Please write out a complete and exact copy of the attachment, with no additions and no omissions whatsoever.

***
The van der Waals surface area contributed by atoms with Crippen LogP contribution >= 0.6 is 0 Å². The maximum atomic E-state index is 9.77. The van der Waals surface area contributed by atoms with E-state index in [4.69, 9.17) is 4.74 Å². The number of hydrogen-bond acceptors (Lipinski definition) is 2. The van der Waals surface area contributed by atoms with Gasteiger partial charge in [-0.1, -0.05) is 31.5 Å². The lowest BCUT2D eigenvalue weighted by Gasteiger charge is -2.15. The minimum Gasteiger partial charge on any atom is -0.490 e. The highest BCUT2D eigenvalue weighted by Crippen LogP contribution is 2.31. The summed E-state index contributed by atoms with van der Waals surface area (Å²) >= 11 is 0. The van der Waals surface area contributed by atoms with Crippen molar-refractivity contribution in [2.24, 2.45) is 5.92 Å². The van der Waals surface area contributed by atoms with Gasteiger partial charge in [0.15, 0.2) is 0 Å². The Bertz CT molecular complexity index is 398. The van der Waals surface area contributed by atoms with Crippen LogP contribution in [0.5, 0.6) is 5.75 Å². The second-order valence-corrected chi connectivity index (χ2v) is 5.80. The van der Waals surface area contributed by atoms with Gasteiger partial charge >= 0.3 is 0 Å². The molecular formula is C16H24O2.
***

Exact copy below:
The van der Waals surface area contributed by atoms with Crippen LogP contribution >= 0.6 is 0 Å². The maximum atomic E-state index is 9.77. The van der Waals surface area contributed by atoms with E-state index in [4.69, 9.17) is 4.74 Å². The number of hydrogen-bond acceptors (Lipinski definition) is 2. The van der Waals surface area contributed by atoms with Gasteiger partial charge in [-0.1, -0.05) is 31.5 Å². The lowest BCUT2D eigenvalue weighted by Gasteiger charge is -2.15. The minimum Gasteiger partial charge on any atom is -0.490 e. The highest BCUT2D eigenvalue weighted by Crippen LogP contribution is 2.31. The summed E-state index contributed by atoms with van der Waals surface area (Å²) >= 11 is 0. The van der Waals surface area contributed by atoms with Crippen molar-refractivity contribution in [2.24, 2.45) is 5.92 Å². The van der Waals surface area contributed by atoms with Gasteiger partial charge in [0.15, 0.2) is 0 Å². The Bertz CT molecular complexity index is 398. The van der Waals surface area contributed by atoms with Crippen LogP contribution in [0.5, 0.6) is 5.75 Å². The second-order valence-corrected chi connectivity index (χ2v) is 5.80. The van der Waals surface area contributed by atoms with Gasteiger partial charge >= 0.3 is 0 Å². The molecular formula is C16H24O2.